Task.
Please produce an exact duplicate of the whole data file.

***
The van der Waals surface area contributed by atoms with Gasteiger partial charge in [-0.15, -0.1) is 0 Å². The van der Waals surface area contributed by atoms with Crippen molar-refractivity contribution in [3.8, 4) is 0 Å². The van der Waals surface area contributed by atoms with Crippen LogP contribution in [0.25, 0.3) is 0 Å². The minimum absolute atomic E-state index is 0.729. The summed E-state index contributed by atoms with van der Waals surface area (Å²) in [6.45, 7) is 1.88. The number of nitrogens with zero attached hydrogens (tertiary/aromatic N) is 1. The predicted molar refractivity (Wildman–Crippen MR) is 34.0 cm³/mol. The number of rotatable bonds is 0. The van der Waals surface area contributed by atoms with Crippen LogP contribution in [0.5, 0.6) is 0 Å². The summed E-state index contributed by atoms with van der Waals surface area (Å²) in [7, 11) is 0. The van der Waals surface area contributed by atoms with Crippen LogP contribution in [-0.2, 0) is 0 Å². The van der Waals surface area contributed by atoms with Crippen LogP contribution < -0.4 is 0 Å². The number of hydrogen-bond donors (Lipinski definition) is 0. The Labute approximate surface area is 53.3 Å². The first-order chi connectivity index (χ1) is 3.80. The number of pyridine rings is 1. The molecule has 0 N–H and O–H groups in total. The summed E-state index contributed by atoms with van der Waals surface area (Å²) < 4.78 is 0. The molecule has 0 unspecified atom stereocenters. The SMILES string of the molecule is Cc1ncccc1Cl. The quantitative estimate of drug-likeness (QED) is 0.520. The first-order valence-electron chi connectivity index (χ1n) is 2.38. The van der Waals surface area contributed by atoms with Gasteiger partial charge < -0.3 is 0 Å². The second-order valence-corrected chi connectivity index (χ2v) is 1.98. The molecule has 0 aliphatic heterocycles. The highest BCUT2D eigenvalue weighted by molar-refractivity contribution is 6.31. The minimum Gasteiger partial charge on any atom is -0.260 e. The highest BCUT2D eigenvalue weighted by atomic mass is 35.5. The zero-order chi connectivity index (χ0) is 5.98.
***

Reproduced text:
The van der Waals surface area contributed by atoms with Gasteiger partial charge in [-0.15, -0.1) is 0 Å². The van der Waals surface area contributed by atoms with Crippen molar-refractivity contribution in [3.8, 4) is 0 Å². The van der Waals surface area contributed by atoms with Crippen LogP contribution in [0.25, 0.3) is 0 Å². The minimum absolute atomic E-state index is 0.729. The summed E-state index contributed by atoms with van der Waals surface area (Å²) in [6.45, 7) is 1.88. The number of nitrogens with zero attached hydrogens (tertiary/aromatic N) is 1. The predicted molar refractivity (Wildman–Crippen MR) is 34.0 cm³/mol. The number of rotatable bonds is 0. The van der Waals surface area contributed by atoms with Crippen LogP contribution in [0.5, 0.6) is 0 Å². The summed E-state index contributed by atoms with van der Waals surface area (Å²) in [7, 11) is 0. The van der Waals surface area contributed by atoms with Crippen LogP contribution in [-0.2, 0) is 0 Å². The van der Waals surface area contributed by atoms with Crippen LogP contribution < -0.4 is 0 Å². The number of hydrogen-bond donors (Lipinski definition) is 0. The Labute approximate surface area is 53.3 Å². The first-order chi connectivity index (χ1) is 3.80. The number of pyridine rings is 1. The molecule has 0 N–H and O–H groups in total. The summed E-state index contributed by atoms with van der Waals surface area (Å²) < 4.78 is 0. The molecule has 0 unspecified atom stereocenters. The SMILES string of the molecule is Cc1ncccc1Cl. The quantitative estimate of drug-likeness (QED) is 0.520. The first-order valence-electron chi connectivity index (χ1n) is 2.38. The van der Waals surface area contributed by atoms with Gasteiger partial charge < -0.3 is 0 Å². The second-order valence-corrected chi connectivity index (χ2v) is 1.98. The molecule has 0 aliphatic heterocycles. The highest BCUT2D eigenvalue weighted by molar-refractivity contribution is 6.31. The minimum Gasteiger partial charge on any atom is -0.260 e. The highest BCUT2D eigenvalue weighted by atomic mass is 35.5. The zero-order chi connectivity index (χ0) is 5.98.